clean the house, wash clothes, and take care of my child. My new family also included extensions, such as a mother-in-law, a sister-in-law (who
worked as an agriculturist), and a small nephew. This situation allowed me to learn adapting to the Ilocano culture, such as its food, dialect, and
traditions. In some ways, it was good; in other ways, it was the opposite. But in total, the experience was a learning process that made me a better
person, I think.

Five years into marriage with two kids, there was no stopping me from going back to school. I felt my brain was stagnating and my self-confidence
was eroding fast, so I had to do something about it. I went back to college, this time in UP-Diliman, with the goal of earning any degree, despite the
opposition of my then husband. I remember my daily commute standing in buses, with only two pesos in my pocket, and a lunchbox with steamed
rice and fried galunggong (the poor man’s fish in my country at the time). I ended up taking Mass Communication, and two years after, graduated
with honors, with no one but my estranged father waiting to congratulate me in the audience.

Armed with a college degree, a new life chapter emerged. It was a gradual but steady rise in my new career as writer and editor. Imagine becoming
a division chief, then a deputy bureau director in the House of Representatives of the Philippines, with increased income and lots of perks. Even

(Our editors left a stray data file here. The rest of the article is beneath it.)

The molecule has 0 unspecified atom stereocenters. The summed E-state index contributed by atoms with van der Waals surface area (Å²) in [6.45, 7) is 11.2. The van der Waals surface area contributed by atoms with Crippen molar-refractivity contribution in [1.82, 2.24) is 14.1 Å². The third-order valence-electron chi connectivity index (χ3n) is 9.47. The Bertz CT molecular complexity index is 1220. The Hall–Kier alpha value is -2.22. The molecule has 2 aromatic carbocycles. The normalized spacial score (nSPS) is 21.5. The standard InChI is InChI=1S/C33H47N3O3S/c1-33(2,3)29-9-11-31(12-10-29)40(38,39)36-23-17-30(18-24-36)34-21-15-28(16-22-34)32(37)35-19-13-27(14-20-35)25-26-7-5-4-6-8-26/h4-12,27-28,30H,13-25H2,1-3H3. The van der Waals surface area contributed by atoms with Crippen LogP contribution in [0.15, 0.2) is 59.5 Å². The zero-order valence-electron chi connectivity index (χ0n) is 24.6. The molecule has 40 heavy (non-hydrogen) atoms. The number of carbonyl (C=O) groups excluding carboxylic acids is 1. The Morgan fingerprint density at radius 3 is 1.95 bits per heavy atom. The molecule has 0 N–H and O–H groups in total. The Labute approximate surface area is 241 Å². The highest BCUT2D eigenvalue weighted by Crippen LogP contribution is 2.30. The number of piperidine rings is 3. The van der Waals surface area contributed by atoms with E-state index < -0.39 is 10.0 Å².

when the Marcos regime lost power, the Cory government recognized my worth, for it made me an editor of the 1986 Constitution, then an executive
assistant in Malacanang Palace, and sent me for a year to the U.S. Congress as a congressional fellow to train for another congressional post.

My whole life changed from being a simple housewife to an emerging leader in government, managing several employees whose expertise was in
documentation, editing manuscripts, and printing books that eventually became official records of the Philippine Congress. That chapter of my life
helped build my self-confidence big time, for I was able to raise my children well (even with minimum support from a husband whose work required
him to be away from home often and mostly for months at length.) --
What Women Need
in Response to the
The coronavirus pandemic is an unprecedented public health and
economic crisis. Policy solutions in response to the pandemic’s
devastating impacts on health and economic security must account for
the unique needs of women and families, especially women of color.
Women are more likely to be on the front lines of coronavirus response
and exposure: 52 percent of essential workers are women, and women
are the majority of the workers in jobs that the federal government has
designated as essential, including the vast majority of hospital
workers, home health aides, and grocery store cashiers. Women also
bear the brunt of unpaid caregiving responsibilities for children and
family members at home. Furthermore, the health care system has
historically underserved women—a fact that the coronavirus pandemic
has exacerbated: Women are less likely than men to be able to
withstand unexpected costs, health coverage has frequently not been
comprehensive enough to meet women’s needs, and the health care
providers women rely upon are frequently underfunded. --  
Rainbow Project
Healing during a Pandemic
By Jonathan Gramling